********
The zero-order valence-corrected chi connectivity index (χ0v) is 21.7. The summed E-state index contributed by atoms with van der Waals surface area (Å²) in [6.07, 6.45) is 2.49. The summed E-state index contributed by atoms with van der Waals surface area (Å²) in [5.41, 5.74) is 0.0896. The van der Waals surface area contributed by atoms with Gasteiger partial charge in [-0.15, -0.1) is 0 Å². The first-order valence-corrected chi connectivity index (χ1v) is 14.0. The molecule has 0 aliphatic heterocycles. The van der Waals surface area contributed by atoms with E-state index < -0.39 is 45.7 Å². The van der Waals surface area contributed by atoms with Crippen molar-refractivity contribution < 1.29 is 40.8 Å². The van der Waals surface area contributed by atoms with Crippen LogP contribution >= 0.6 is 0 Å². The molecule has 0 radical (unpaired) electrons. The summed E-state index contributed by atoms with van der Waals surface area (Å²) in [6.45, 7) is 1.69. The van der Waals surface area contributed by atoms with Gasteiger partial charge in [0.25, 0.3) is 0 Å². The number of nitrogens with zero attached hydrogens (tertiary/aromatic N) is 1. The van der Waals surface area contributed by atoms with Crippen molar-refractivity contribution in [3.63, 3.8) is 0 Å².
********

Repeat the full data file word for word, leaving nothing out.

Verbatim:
The zero-order valence-corrected chi connectivity index (χ0v) is 21.7. The summed E-state index contributed by atoms with van der Waals surface area (Å²) in [6.07, 6.45) is 2.49. The summed E-state index contributed by atoms with van der Waals surface area (Å²) in [5.41, 5.74) is 0.0896. The van der Waals surface area contributed by atoms with Gasteiger partial charge in [-0.15, -0.1) is 0 Å². The first-order valence-corrected chi connectivity index (χ1v) is 14.0. The molecule has 0 aliphatic heterocycles. The van der Waals surface area contributed by atoms with E-state index < -0.39 is 45.7 Å². The van der Waals surface area contributed by atoms with Crippen molar-refractivity contribution < 1.29 is 40.8 Å². The van der Waals surface area contributed by atoms with Crippen LogP contribution >= 0.6 is 0 Å². The molecule has 0 radical (unpaired) electrons. The summed E-state index contributed by atoms with van der Waals surface area (Å²) in [6.45, 7) is 1.69. The van der Waals surface area contributed by atoms with Gasteiger partial charge in [0.25, 0.3) is 0 Å². The number of nitrogens with zero attached hydrogens (tertiary/aromatic N) is 1. The van der Waals surface area contributed by atoms with Crippen molar-refractivity contribution in [3.63, 3.8) is 0 Å².